Hedge funds which look solely to ex-bank traders as a means of finding new staff are missing an opportunity. Ex-proprietary traders are a very pedestrian sort of recruit when you could be hiring a former member of the special forces instead.
The skills needed as a special forces combatant and a hedge fund trader are strangely similar, says Peter Warren, a former elite soldier turned hedge fund manager at Warren Capital. "Special forces units are based on asymmetrical power structures," he tells us. "They're all about getting under the skin of a large military power without taking major losses. When you're in a small fighting unit of 6-8 people, you need to manage your risk very carefully - once you have two men down and two men carrying the wounded, you have very few people left to take care of business."
Special forces personnel are therefore expert risk takers, says Warren: "They have discipline and they know how to use that discipline. They're trained to think differently - it's all about survival. It's all about thinking under pressure and managing risk because you can't afford to take the losses."
Unsurprisingly, Warren isn't the only ex-special forces soldier found in the hedge fund industry.
Nicolai Tangen, founder of AKO Capital, spent several months in the Norwegian Armed Forces’ School of Intelligence and Security, where he says he took 'Russian language studies and was trained in interrogation and translation.' Thomas Sass, a 'platform manager' at HFR Asset Management in the U.S., spent 24 years in a U.S. Navy Seal Team. Mark Beder, CEO at US-based Maerisland Capital, spent seven years as a 'Lieutenant Commander and Assault Team Leader' with a Navy SEAL Team. And, Andreas Halvorsen - founder of Viking Global, was a former leader of a Norwegian Navy Seal team before taking an MBA at Stanford.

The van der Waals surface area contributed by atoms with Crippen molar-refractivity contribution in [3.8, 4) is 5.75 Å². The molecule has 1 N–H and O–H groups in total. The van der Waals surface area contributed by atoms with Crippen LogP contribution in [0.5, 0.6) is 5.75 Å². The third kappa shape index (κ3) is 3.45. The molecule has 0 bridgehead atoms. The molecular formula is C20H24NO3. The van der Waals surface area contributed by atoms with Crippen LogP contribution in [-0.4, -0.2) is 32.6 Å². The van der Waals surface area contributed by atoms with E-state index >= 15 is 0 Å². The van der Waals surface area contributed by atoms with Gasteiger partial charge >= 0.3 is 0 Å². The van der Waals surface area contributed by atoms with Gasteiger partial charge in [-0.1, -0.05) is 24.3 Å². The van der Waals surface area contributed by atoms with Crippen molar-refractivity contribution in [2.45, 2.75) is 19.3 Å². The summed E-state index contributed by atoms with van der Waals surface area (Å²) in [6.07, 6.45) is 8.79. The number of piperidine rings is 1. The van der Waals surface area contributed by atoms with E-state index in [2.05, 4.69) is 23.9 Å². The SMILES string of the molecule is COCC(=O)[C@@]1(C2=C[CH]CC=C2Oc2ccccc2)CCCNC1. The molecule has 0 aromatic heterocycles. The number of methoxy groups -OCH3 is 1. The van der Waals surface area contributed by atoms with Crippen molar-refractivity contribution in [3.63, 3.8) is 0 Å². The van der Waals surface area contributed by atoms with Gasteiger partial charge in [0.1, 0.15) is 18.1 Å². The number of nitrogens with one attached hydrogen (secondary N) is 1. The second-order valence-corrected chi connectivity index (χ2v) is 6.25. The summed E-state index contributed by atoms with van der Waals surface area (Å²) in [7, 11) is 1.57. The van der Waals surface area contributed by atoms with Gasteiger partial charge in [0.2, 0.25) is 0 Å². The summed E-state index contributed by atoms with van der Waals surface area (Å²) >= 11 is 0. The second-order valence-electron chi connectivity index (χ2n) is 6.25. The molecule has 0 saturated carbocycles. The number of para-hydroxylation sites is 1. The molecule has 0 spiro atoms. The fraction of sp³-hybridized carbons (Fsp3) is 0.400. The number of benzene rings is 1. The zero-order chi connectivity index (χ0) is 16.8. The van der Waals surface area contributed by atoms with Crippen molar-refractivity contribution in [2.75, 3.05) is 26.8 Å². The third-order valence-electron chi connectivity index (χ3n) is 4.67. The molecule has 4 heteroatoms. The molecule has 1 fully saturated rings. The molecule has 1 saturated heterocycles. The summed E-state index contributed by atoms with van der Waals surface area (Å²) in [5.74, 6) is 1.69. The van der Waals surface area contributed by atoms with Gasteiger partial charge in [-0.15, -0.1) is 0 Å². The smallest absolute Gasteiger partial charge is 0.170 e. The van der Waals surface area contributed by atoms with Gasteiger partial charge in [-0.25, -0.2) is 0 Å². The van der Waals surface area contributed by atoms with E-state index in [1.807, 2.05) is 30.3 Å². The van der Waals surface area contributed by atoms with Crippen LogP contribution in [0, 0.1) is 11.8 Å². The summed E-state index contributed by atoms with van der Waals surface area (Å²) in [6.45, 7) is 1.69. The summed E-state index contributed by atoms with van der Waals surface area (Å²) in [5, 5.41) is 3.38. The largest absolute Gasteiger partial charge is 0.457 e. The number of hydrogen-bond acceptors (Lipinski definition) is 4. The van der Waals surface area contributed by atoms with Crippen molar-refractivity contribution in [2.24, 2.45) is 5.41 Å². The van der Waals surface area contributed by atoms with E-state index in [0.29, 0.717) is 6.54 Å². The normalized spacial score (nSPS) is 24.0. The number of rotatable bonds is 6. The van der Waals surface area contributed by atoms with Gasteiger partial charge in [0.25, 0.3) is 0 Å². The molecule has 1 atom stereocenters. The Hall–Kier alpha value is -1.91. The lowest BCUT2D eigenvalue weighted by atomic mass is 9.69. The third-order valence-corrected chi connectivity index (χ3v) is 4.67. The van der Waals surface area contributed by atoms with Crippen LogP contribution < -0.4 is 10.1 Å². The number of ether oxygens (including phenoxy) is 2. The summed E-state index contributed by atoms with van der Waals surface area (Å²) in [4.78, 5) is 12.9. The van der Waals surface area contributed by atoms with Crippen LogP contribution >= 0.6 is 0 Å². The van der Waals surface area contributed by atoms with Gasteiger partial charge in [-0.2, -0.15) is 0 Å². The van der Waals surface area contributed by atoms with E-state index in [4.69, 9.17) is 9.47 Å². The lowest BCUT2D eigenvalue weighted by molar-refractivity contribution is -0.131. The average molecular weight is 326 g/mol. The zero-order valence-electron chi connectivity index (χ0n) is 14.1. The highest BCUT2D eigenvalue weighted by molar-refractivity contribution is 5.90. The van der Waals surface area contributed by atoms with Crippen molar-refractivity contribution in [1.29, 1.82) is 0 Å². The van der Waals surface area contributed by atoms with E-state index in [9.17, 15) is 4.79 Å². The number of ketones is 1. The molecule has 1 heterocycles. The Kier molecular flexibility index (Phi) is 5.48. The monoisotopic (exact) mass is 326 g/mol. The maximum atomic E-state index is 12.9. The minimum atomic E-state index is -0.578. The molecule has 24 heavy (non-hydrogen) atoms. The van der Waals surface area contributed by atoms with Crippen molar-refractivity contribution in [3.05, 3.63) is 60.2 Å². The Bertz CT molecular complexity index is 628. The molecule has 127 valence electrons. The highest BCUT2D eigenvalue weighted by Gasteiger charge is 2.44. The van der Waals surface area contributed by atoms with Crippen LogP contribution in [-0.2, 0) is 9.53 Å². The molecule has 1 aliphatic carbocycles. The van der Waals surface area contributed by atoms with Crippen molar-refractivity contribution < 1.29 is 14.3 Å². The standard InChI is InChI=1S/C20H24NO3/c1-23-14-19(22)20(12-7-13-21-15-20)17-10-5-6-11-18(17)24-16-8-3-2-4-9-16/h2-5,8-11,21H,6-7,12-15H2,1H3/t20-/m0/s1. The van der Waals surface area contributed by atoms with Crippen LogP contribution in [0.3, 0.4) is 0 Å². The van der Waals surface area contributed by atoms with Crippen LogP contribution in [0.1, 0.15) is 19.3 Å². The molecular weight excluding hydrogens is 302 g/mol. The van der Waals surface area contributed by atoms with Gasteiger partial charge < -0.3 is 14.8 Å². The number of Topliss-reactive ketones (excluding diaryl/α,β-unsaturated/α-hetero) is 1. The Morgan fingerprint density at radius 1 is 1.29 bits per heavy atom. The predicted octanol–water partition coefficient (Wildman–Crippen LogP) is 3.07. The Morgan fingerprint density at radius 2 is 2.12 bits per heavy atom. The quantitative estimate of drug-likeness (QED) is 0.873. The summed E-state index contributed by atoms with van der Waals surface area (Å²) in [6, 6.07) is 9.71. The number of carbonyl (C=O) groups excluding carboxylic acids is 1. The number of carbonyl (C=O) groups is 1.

"It can be difficult for people with a military background to get front office jobs in financial services -and in hedge funds especially. The problem is that they don't usually have direct financial services experience and are up against new graduates in their 20s with a better understanding of the industry," says Simon Treadgold of Orion Consultancy, a recruitment firm which places people with a forces background into jobs in financial services.
"In the UK, people with a military background most often go into operational roles in finance - or into COO roles in hedge funds," Treadgold adds. "That's seen as a better route in."
Rob Applegarth, business development manager at Oriel Asset Management LLP, the Edinburgh-based long only fund management business of Oriel Securities and a former officer in the British army, says ex-military professionals go into operations by default. Operations is seen as offering a good home for the process and people skills developed in the army. However, there's a clear overlap between special forces personnel and hedge fund managers according to Applegarth: "They both attract a slightly more alpha type of personality and both roles require the ability to process an awful lot of information in a very short amount of time and to differentiate signal from noise."
Warren says more special forces soldiers should consider hedge fund careers - after some preliminary finance training. Time in an elite unit is a very good discipline, he says - "You know that you're vulnerable and that you're never stronger than your rival. You know that there will be others out there who have more knowledge and power than you and who can kill you - you learn to deal with that."
Long only fund managers and traders who can only function with the might of a bank behind them are more like conventional military units, adds Warren. "You see traders who have worked for large institutions and had so much volume and power behind them that they only know how to operate in that environment. They know that they can come in and move markets. Working for a hedge fund isn't like that."